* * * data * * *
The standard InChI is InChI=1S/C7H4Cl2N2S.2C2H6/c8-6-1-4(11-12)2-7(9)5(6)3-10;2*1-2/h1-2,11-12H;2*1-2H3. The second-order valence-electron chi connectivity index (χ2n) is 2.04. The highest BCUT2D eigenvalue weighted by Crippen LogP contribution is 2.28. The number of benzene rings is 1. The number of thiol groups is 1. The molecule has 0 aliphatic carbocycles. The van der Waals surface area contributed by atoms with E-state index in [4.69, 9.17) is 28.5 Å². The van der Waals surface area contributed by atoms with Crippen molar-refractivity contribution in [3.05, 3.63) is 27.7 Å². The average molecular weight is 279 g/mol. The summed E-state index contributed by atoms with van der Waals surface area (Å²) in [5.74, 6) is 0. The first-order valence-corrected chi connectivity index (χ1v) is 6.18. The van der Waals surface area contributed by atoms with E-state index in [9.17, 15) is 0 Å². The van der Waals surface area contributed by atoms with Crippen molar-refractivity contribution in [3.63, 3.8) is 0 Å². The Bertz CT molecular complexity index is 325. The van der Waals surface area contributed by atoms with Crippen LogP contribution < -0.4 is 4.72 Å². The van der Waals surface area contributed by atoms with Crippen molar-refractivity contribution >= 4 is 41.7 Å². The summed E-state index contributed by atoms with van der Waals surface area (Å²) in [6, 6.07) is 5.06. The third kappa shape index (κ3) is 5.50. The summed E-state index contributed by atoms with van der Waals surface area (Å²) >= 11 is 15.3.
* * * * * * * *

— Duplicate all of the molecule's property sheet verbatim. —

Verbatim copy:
The standard InChI is InChI=1S/C7H4Cl2N2S.2C2H6/c8-6-1-4(11-12)2-7(9)5(6)3-10;2*1-2/h1-2,11-12H;2*1-2H3. The second-order valence-electron chi connectivity index (χ2n) is 2.04. The highest BCUT2D eigenvalue weighted by Crippen LogP contribution is 2.28. The number of benzene rings is 1. The number of thiol groups is 1. The molecule has 0 aliphatic carbocycles. The van der Waals surface area contributed by atoms with E-state index in [4.69, 9.17) is 28.5 Å². The van der Waals surface area contributed by atoms with Crippen molar-refractivity contribution in [3.05, 3.63) is 27.7 Å². The average molecular weight is 279 g/mol. The summed E-state index contributed by atoms with van der Waals surface area (Å²) in [5.74, 6) is 0. The first-order valence-corrected chi connectivity index (χ1v) is 6.18. The van der Waals surface area contributed by atoms with E-state index in [9.17, 15) is 0 Å². The van der Waals surface area contributed by atoms with Crippen molar-refractivity contribution in [3.63, 3.8) is 0 Å². The Bertz CT molecular complexity index is 325. The van der Waals surface area contributed by atoms with Crippen LogP contribution < -0.4 is 4.72 Å². The van der Waals surface area contributed by atoms with Crippen molar-refractivity contribution >= 4 is 41.7 Å². The summed E-state index contributed by atoms with van der Waals surface area (Å²) in [6, 6.07) is 5.06. The third kappa shape index (κ3) is 5.50. The summed E-state index contributed by atoms with van der Waals surface area (Å²) >= 11 is 15.3.